These Colleges had their appropriate officers, who very singularly were assimilated in stations and duties to the officers of a Masonic Lodge. Each College was presided over by a chief or president, whose title of Magister is exactly translated by the English word Master. The next officers were the Decurzones. They were analogous to the Masonie Wardens, for each Decurio presided over a seetion or division of the College, just as in the most ancient English and in the Continental Ritual we find the Lodge divided into two sections or columns, over each of which one of the Wardens presided, through whom the commands of the Master were extended to "the Brethren of his column." There was also in the Colleges a Scriba, or Secretary, who recorded its proceedings; a Thesaurensis, or Treasurer, who had charge of the common chest; a Tabularius, or Keeper of the Archives, equivalent to the modern Archivist; and lastly, as these Colleges combined a peculiar religious worship with their operative labors, there was in each of them a Sacerdos, or Priest, who conducted the religious ceremonies, and was thus exactly equivalent to the Chaplain of a Masonic Lodge. In all this we find another analogy between these ancient institutions and our Masonic Bodies.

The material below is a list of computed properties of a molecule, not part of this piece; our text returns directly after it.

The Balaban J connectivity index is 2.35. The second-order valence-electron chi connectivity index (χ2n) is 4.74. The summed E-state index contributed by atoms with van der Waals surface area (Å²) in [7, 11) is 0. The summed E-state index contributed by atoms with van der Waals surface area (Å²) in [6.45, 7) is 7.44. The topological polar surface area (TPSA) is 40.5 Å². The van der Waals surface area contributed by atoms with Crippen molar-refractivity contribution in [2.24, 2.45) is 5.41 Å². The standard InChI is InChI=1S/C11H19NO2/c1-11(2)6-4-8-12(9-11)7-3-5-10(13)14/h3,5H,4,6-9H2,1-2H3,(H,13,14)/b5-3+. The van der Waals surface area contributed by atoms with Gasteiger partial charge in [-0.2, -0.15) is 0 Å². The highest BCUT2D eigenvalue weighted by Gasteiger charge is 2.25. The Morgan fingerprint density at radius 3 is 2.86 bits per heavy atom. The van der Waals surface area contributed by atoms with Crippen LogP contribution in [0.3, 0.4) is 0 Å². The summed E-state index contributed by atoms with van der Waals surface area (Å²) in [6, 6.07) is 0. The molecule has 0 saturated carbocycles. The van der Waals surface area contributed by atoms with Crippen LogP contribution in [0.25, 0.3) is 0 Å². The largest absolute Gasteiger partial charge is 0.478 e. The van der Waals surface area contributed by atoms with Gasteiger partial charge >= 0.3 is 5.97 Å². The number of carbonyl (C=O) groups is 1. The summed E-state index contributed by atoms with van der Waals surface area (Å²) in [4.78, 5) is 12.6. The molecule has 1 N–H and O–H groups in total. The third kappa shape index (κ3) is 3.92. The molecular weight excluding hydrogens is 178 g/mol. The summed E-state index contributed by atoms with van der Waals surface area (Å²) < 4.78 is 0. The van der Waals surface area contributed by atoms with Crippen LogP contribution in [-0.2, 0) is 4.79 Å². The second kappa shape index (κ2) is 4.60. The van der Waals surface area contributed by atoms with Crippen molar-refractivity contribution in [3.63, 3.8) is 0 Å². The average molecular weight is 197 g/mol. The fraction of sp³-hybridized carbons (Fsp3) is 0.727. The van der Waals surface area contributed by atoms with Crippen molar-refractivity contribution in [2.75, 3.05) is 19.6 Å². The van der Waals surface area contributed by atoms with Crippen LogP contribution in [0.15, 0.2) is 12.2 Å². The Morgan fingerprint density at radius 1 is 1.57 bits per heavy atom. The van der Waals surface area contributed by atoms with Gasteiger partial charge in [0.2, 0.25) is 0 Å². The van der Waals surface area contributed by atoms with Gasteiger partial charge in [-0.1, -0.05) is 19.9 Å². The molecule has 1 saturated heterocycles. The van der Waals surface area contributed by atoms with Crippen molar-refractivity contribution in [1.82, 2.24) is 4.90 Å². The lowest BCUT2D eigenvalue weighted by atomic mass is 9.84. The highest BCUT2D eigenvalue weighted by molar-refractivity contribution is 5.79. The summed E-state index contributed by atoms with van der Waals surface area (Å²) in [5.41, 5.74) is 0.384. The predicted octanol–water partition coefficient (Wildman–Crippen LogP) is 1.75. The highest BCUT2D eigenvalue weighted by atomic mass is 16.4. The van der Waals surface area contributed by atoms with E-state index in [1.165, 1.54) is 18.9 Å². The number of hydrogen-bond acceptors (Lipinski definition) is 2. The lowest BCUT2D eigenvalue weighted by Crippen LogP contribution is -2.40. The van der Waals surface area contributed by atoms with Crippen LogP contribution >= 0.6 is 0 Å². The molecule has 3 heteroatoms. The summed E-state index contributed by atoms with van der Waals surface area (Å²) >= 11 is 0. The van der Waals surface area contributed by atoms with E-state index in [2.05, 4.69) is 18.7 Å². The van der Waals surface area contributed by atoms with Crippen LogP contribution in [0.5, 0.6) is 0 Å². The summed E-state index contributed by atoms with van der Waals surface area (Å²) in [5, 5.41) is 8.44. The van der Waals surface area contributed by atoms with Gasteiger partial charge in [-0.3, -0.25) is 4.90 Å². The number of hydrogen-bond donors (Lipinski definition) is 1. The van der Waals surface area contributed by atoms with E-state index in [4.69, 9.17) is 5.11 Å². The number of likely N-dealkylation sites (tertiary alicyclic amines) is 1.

Another analogy will be found in the distribution or division of classes in the Roman Colleges. As the Masonic Lodges have their Master Masons, their Fellow Crafts, and their Apprentices, so the Colleges had their Seniores, Elders, or chief men of the trade, and their journeymen and apprentices. The members did not, it is true, like the Freemasons, call themselves Brothers, because this term, first adopted in the Gilds or Corporations of the Middle Ages, is the offspring of a Christian sentiment; but, as Krause remarks, these Colleges were, in general, conducted after the pattern or model of a family; and hence the appellation of Brother would now and then be found among the family appellations.